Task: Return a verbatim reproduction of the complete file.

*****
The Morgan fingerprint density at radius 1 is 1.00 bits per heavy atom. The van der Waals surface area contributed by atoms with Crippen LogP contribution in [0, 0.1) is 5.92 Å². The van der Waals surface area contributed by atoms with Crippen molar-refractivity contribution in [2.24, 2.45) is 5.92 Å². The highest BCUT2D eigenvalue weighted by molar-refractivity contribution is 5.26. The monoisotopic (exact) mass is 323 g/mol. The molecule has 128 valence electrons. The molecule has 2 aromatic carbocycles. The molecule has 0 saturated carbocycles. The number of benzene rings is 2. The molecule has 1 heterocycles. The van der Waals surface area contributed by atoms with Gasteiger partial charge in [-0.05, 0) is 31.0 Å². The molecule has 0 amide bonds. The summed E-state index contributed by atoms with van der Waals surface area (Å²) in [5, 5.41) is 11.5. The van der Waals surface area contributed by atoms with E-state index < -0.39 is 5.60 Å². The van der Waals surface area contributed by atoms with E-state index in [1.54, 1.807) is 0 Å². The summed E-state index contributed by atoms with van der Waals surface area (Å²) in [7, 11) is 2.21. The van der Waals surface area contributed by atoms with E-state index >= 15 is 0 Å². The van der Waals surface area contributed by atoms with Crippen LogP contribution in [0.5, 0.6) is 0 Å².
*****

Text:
The Morgan fingerprint density at radius 1 is 1.00 bits per heavy atom. The van der Waals surface area contributed by atoms with Crippen LogP contribution in [0, 0.1) is 5.92 Å². The van der Waals surface area contributed by atoms with Crippen molar-refractivity contribution in [2.24, 2.45) is 5.92 Å². The highest BCUT2D eigenvalue weighted by molar-refractivity contribution is 5.26. The monoisotopic (exact) mass is 323 g/mol. The molecule has 128 valence electrons. The molecule has 2 aromatic carbocycles. The molecule has 0 saturated carbocycles. The number of benzene rings is 2. The molecule has 1 heterocycles. The van der Waals surface area contributed by atoms with Gasteiger partial charge in [-0.05, 0) is 31.0 Å². The molecule has 0 amide bonds. The summed E-state index contributed by atoms with van der Waals surface area (Å²) in [5, 5.41) is 11.5. The van der Waals surface area contributed by atoms with E-state index < -0.39 is 5.60 Å². The van der Waals surface area contributed by atoms with E-state index in [1.54, 1.807) is 0 Å². The summed E-state index contributed by atoms with van der Waals surface area (Å²) in [7, 11) is 2.21. The van der Waals surface area contributed by atoms with E-state index >= 15 is 0 Å². The van der Waals surface area contributed by atoms with Crippen LogP contribution in [0.5, 0.6) is 0 Å².